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Judge blocks Medicaid fee cut to pharmacies

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A federal judge in Indianapolis has temporarily blocked the state from cutting the fees it pays to pharmacists for dispensing Medicaid prescriptions.

On July 8, U.S. Judge Tanya Walton Pratt in the Southern District of Indiana granted a temporary restraining order against the Indiana Family and Social Services Administration and its Office of Medicaid Policy and Planning. Her decision came a week after the non-profit Community Pharmacies of Indiana and Williams Brothers Health Care Pharmacy in southern Indiana filed a suit challenging the new policy that would have taken effect July 1.

Specifically, the lawsuit challenges a 38 percent cut in the Medicaid pharmacy-dispensing fee; meaning pharmacies would receive $3 instead of $4.90 for preparing and dispensing any particular drug under the Medicaid program.

The lawsuit alleges the cut violates the federal Medicaid law because the state FSSA secretary didn’t approve the fee reduction as required and that runs contrary to the Supremacy Clause of the U.S. Constitution. The suit also alleges the fee reduction violates Indiana Code 12-15-13-2, which states that Indiana Medicaid providers must offer services to program recipients similar to what the general population might receive.

The plaintiffs argue that if imposed, the cut could result in pharmacies closing and patients being unable to access their needed medications.

But the state disagreed, saying the reduced rate was aimed at making sure Indiana met the $212 million budget reduction mandated by the General Assembly. In a brief filed July 6, the Indiana attorney general’s office also contended that the non-profit group representing 170 local pharmacies statewide isn’t a Medicaid recipient and shouldn’t be able to challenge a federal program designed for patients, not pharmacies.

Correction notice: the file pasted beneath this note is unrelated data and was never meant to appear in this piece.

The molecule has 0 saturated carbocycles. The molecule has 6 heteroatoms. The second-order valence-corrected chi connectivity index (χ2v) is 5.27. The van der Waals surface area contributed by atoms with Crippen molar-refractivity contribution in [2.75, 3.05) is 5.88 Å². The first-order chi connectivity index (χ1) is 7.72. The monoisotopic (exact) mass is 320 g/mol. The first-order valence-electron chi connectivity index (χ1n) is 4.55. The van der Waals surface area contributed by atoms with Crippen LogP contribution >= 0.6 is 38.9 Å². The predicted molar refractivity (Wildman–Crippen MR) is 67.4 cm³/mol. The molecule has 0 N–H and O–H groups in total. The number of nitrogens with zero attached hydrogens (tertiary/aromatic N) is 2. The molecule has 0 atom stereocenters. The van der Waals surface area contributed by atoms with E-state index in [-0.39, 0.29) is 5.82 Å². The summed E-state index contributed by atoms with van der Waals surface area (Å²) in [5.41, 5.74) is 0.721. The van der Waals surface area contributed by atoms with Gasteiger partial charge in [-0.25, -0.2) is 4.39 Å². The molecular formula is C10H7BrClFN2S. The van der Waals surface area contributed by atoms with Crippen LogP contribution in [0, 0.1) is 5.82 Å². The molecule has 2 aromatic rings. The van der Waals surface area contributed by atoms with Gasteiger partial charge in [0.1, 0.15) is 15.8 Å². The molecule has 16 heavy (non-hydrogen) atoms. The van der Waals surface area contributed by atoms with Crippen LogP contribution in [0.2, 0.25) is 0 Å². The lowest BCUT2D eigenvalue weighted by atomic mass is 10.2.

“Requiring the State to continue to reimburse Plaintiffs under the old rate would negate the purpose of the Medicaid Act and would not in any way serve the poor and aged – the intended beneficiaries of the Medicaid Act,” the state’s brief says.

Judge Pratt ruled in favor of the plaintiffs, but noted in her grant of the temporary restraining order that both sides present compelling arguments and she still has some question about whether a private cause of action exists here.

Caselaw dictates that the Supremacy Clause doesn’t create rights for Medicaid Act providers to sue for enforcement, and Judge Pratt agreed that no authority supports the notion that the statute includes right-creating language directed at those providers.

But those arguments weren’t enough to persuade her to the state’s side.

In her decision, Judge Pratt determined the IFSSA acted prematurely in cutting the dispensing fee before the reduction was approved by the U.S. Department of Health and Human Resources. That reduction is irreconcilable to the federal statute and would cause many pharmacies to “continue to hemorrhage dollars” and affect their ability to continue providing Medicaid services, she wrote.

The judge wrote that precedent from both the U.S. Supreme Court and the 7th Circuit Court of Appeals recognizes the availability of injunctive relief to enjoin state officers from implementing a rule or regulation that’s preempted under the Supremacy Clause, and the plaintiffs don’t have to show the Medicaid Act confers a private right of action for injunctive relief.